Yet here we are, trying to put a 7-1 win over the host nation, the pre-tournament favorite, in perspective. Klose now holds the all-time record for World Cup goals, while Müller, only 24 years old, is already up to 10 career tallies. Manuel Neuer has been among the best goalkeepers at the tournament, while the acclaim of head coach Joachim Löw will only grow after this dismantling. As the spotlight on German grows, they’ll be plenty of fame to go around.

But make a list of the most famous players in the world, and you’ll probably go 10, 12 deep before writing a German name. As their accomplishments start to match their promise, though, the quality of their stars will be undeniable.

Perhaps there’s no Messi, Ronaldo, or Ibrahimovic in their ranks, but a more quiet stardom may prove more successful. Whether we consider the Müllers, Krooses, or Khediras amongst the games best, they just produced one of the game’s more impressive results. Perhaps limiting them to mere stars does them a disservice.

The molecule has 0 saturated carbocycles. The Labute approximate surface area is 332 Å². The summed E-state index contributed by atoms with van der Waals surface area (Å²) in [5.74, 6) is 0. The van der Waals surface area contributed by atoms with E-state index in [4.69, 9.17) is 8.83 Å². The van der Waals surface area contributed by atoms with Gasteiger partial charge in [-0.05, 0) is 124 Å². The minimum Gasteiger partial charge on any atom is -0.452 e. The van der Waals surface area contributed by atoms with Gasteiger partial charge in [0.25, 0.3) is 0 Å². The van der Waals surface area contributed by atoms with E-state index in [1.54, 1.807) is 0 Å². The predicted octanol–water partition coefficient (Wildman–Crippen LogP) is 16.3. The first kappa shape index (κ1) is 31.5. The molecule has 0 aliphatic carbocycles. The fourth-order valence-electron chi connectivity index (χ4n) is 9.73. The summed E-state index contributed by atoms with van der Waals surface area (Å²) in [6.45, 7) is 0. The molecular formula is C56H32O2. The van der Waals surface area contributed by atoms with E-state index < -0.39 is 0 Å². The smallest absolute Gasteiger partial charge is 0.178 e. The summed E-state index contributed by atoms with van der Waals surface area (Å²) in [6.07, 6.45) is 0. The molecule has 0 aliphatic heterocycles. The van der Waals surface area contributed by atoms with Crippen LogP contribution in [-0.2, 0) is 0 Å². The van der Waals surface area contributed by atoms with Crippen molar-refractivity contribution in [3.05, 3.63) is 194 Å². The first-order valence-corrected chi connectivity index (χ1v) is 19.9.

LINEUPS: Tim Howard starts for USMNT against Costa Rica

SALVADOR, BRAZIL - JULY 01:  Tim Howard of the United States gestures during the 2014 FIFA World Cup Brazil Round of 16 match between Belgium and the United States at Arena Fonte Nova on July 1, 2014 in Salvador, Brazil.  (Photo by Jamie McDonald/Getty Images)
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The United States takes on Costa Rica in a friendly tonight at Red Bull Arena, as the USMNT must put the Mexico match behind them and focus on the upcoming World Cup qualifiers.